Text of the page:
Tofino Mudflats Wildlife Management Area
ABOUT THIS WILDLIFE MANAGEMENT AREA
Date Designated: April 8, 1997
Purpose: Conservation of an important wetland complex for waterfowl and shorebirds.
Size: 1,645 hectares
Region: West Coast
NATURE AND CULTURE
Fish and Wildlife: The Tofino Mudflats has been ranked as the most important wetland complex on the west coast of Vancouver Island and one of the top ten most critical wetlands for migratory waterfowl on the west coast of Canada. It is one of a very few areas in Pacific Canada nominated as a Western Hemisphere Shorebird Reserve Network (WHSRN) site to help conserve migratory shorebirds. The WMA also supports fish and shellfish species, along with marine and terrestrial mammals such as Harbour Porpoise, Harbour Seal, Mink, River Otter, Raccoon, Black Bear, Gray Wolf, Black-tailed Deer and Cougar. Eight species of herptiles are thought to utilize the WMA, and endangered wildlife species that occur here include Northern Goshawk, Peregrine Falcon and Northern (Steller) Sea Lion. The region accounts for 10 to 15% of the total commercial Dungeness Crab landings in BC, and it is estimated that one half of these are dependent on the WMA area.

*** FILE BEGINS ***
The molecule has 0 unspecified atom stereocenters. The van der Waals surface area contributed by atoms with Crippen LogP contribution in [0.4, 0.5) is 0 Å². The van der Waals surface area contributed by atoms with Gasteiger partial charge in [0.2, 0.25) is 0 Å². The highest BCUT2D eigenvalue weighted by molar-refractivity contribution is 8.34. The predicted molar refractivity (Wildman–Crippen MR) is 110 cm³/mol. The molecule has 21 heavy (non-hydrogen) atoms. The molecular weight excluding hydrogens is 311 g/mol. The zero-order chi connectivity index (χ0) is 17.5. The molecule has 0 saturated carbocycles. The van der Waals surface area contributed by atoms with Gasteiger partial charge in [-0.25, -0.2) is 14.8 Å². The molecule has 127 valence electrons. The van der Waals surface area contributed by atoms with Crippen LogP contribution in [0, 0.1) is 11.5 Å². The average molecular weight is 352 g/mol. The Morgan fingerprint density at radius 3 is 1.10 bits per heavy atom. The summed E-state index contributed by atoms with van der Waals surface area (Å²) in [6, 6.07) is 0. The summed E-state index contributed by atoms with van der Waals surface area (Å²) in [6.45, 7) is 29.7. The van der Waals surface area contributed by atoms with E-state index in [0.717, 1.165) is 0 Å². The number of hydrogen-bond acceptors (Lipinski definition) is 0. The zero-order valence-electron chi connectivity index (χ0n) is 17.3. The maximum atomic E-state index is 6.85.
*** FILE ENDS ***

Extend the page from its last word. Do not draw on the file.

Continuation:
Physiography, Climate and Vegetation: The WMA is comprised of tidal flats, shallow to deep subtidal areas, rock/gravel beaches, marshes, tidal channels, streams, riparian areas, and Western Hemlock-Western Red Cedar coastal upland forests. The mudflats support extensive communities of Eelgrass and Green Algae.
Cultural Heritage: The Tla-o-qui-aht First Nation has historically used the area in and around the Tofino Mudflats WMA, and continues to do so.
PLANNING AND MANAGEMENT
Information on management direction and possible restrictions on visitor activities are available from the Ministry of Forests, Lands, Natural Resource Operations and Rural Development regional office.